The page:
ZURICH (Reuters) - Switzerland's banking association head is hopeful the country will finalize a tax deal with Britain in the coming weeks, Patrick Odier was quoted as saying on Sunday in an interview with Swiss newspaper SonntagsZeitung.
Such a deal would come hot on the heels of a tax agreement recently reached between Switzerland and Germany that will net Berlin billions of Swiss francs and force the Swiss banking sector to clean up its act.
Odier, president of the Swiss Bankers Association, said talks with Britain were very advanced, though he added important points still have to be clarified.
"I have no doubt that we will strike a deal with Britain very soon," Odier said. "I hope that the conclusion comes in the coming weeks," he said.
In an interview with Swiss newspaper Sonntag, Claude-Alain Margelisch, chief executive of the Swiss Bankers Association, said that the flat-rate withholding tax rates in the British deal would be in line with Britain's domestic tax burden.
Odier also said the German deal had had a "signaling effect" on France and Italy, and that he hoped new negotiations with these countries would be held.
"I am sure that other countries in Europe will also say that they would like to reach a deal with Switzerland," Odier said, adding the deal with Germany would likely cost Swiss banks about $642.9 million to implement.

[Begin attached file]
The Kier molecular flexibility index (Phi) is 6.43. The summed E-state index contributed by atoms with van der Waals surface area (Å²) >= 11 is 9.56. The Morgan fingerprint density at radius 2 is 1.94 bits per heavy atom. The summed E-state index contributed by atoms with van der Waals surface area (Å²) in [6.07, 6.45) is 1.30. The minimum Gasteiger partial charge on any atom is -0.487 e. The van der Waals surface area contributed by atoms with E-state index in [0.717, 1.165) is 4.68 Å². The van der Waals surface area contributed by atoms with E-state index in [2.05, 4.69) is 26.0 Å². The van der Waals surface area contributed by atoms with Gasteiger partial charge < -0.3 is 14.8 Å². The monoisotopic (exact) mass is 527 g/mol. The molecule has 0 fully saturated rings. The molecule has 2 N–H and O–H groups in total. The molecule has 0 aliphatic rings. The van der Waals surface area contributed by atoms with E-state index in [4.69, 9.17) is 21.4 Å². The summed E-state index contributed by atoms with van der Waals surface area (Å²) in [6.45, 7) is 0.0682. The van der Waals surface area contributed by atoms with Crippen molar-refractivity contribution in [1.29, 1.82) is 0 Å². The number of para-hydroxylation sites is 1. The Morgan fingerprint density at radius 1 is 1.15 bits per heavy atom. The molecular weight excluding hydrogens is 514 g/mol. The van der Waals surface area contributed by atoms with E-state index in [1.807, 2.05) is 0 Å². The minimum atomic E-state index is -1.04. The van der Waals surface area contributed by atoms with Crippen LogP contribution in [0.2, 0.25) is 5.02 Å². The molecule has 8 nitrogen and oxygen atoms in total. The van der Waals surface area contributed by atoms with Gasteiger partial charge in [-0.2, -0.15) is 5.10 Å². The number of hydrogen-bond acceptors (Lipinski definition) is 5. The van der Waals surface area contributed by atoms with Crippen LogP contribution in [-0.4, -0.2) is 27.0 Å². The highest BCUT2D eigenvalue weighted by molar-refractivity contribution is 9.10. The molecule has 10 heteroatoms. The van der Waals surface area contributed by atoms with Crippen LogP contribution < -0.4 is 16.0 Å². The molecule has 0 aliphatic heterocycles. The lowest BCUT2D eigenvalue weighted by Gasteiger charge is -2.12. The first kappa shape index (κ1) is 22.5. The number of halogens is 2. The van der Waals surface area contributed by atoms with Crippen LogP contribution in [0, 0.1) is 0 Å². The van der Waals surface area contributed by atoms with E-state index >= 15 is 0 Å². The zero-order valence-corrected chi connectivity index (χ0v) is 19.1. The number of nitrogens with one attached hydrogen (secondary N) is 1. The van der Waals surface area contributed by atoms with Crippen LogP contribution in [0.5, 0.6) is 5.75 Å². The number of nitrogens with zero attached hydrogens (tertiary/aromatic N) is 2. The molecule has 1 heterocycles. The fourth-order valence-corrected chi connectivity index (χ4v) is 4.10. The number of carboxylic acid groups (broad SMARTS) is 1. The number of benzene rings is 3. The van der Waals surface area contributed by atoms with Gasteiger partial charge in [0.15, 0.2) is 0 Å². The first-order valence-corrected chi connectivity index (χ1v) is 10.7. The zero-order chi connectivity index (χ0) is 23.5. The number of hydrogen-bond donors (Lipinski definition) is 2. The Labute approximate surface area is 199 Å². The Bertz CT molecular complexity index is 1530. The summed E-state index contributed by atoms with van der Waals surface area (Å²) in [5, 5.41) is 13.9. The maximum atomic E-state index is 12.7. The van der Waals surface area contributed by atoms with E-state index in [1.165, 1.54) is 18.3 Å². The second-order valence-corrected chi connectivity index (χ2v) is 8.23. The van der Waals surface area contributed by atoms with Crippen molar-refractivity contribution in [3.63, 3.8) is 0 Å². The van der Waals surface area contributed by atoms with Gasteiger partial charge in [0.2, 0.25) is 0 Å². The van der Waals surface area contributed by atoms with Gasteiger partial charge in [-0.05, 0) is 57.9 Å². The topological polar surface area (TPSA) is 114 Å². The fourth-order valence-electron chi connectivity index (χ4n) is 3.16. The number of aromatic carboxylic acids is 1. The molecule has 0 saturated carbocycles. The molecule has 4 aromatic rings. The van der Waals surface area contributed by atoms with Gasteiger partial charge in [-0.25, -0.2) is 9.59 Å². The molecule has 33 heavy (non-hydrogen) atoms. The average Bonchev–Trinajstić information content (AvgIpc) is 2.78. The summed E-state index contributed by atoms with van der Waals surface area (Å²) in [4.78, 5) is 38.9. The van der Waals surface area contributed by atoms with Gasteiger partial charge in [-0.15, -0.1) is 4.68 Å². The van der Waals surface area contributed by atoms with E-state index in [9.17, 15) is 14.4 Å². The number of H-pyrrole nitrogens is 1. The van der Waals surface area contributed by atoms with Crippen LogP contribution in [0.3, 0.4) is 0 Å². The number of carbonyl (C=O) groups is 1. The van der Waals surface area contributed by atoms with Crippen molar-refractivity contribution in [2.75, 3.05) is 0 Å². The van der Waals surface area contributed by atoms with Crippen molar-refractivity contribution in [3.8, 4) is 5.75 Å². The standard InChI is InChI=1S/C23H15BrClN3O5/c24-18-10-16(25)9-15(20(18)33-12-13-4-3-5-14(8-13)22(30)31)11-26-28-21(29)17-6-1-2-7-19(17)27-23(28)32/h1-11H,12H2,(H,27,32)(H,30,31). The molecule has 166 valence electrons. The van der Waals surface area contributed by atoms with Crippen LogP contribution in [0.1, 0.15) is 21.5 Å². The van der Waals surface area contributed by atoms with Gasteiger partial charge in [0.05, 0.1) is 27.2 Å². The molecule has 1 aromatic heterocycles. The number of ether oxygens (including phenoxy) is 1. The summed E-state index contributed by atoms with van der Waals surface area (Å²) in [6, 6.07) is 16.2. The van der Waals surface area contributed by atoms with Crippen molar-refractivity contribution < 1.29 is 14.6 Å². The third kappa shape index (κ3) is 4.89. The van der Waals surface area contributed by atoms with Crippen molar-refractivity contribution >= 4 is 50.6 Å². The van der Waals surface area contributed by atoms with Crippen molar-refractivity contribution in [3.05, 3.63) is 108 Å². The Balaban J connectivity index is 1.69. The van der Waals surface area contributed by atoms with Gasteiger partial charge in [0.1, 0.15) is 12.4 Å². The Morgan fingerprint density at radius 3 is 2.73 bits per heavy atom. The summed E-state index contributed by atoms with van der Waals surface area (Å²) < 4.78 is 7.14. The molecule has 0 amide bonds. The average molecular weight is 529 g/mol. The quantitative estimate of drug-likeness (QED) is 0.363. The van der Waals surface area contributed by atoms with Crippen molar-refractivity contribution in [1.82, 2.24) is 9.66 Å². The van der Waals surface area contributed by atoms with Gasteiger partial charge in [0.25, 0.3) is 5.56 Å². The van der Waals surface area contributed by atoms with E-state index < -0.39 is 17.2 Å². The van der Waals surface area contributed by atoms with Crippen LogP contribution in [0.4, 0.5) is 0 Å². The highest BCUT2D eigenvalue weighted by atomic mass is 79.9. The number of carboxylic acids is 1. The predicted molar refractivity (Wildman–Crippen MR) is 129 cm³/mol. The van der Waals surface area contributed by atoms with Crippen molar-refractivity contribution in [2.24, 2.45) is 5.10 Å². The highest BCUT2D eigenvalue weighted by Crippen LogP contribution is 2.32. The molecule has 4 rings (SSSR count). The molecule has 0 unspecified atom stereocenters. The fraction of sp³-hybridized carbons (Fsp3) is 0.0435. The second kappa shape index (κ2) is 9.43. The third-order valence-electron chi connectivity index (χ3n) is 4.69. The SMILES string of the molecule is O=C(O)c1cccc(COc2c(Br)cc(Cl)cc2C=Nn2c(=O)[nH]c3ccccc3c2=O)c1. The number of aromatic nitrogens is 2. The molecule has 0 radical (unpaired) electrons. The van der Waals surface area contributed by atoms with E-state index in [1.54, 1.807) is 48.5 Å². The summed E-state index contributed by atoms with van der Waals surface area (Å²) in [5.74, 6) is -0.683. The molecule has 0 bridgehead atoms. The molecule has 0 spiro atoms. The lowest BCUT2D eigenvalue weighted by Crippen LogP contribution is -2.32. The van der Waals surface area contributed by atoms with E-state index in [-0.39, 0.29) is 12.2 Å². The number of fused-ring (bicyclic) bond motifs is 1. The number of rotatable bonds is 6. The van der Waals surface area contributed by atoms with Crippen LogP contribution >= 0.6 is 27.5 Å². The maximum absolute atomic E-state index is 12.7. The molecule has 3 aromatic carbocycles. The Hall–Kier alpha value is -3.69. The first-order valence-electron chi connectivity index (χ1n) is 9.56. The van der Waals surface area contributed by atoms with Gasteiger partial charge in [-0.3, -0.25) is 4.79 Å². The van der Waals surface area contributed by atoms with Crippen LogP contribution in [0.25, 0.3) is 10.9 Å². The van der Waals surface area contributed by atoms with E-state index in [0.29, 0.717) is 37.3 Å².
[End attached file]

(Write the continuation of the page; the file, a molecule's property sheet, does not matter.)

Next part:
Swiss banks have also come into the crosshairs of U.S. authorities.
In 2009, the Swiss government cut a deal with Washington to hand over the details of 4,450 UBS accounts in return for the dropping of a damaging lawsuit against the bank, while U.S. authorities are now also investigating Credit Suisse.
"We would welcome it if Switzerland and the United States were able to start talks quickly for a global solution," Odier said when asked about the problems facing Swiss banks in the United States.
Margelisch said it could not be ruled out that Switzerland would have to hand over details of accounts to the United States again.
"The American want client details. If this is delivered, then it clearly has to be done within the legal framework," Margelisch was quoted as saying in the interview.
(Reporting by Katie Reid; editing by Mike Nesbit)